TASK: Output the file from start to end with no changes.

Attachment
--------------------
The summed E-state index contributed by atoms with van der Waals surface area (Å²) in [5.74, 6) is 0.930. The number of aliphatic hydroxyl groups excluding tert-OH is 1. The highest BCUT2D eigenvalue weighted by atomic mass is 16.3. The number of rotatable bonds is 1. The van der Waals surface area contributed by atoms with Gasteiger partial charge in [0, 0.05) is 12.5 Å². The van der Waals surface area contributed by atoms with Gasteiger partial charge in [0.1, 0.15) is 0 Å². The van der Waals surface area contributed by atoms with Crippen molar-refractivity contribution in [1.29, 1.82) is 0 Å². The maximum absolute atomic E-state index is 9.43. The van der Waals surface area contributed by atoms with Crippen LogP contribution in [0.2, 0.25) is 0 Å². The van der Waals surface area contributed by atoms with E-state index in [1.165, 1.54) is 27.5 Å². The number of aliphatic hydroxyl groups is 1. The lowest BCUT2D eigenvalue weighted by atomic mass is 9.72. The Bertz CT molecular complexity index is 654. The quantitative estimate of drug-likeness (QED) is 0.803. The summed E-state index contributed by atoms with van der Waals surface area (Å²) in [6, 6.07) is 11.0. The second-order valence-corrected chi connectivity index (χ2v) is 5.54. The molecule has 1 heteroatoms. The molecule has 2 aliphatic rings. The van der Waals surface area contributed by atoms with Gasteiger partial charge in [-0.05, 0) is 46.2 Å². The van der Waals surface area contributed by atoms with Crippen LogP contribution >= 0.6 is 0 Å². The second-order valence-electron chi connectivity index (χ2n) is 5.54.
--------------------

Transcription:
The summed E-state index contributed by atoms with van der Waals surface area (Å²) in [5.74, 6) is 0.930. The number of aliphatic hydroxyl groups excluding tert-OH is 1. The highest BCUT2D eigenvalue weighted by atomic mass is 16.3. The number of rotatable bonds is 1. The van der Waals surface area contributed by atoms with Gasteiger partial charge in [0, 0.05) is 12.5 Å². The van der Waals surface area contributed by atoms with Gasteiger partial charge in [0.1, 0.15) is 0 Å². The van der Waals surface area contributed by atoms with Crippen molar-refractivity contribution in [1.29, 1.82) is 0 Å². The maximum absolute atomic E-state index is 9.43. The van der Waals surface area contributed by atoms with Crippen LogP contribution in [0.2, 0.25) is 0 Å². The van der Waals surface area contributed by atoms with E-state index in [1.165, 1.54) is 27.5 Å². The number of aliphatic hydroxyl groups is 1. The lowest BCUT2D eigenvalue weighted by atomic mass is 9.72. The Bertz CT molecular complexity index is 654. The quantitative estimate of drug-likeness (QED) is 0.803. The summed E-state index contributed by atoms with van der Waals surface area (Å²) in [6, 6.07) is 11.0. The second-order valence-corrected chi connectivity index (χ2v) is 5.54. The molecule has 1 heteroatoms. The molecule has 2 aliphatic rings. The van der Waals surface area contributed by atoms with Gasteiger partial charge in [-0.05, 0) is 46.2 Å². The van der Waals surface area contributed by atoms with Crippen LogP contribution >= 0.6 is 0 Å². The second-order valence-electron chi connectivity index (χ2n) is 5.54.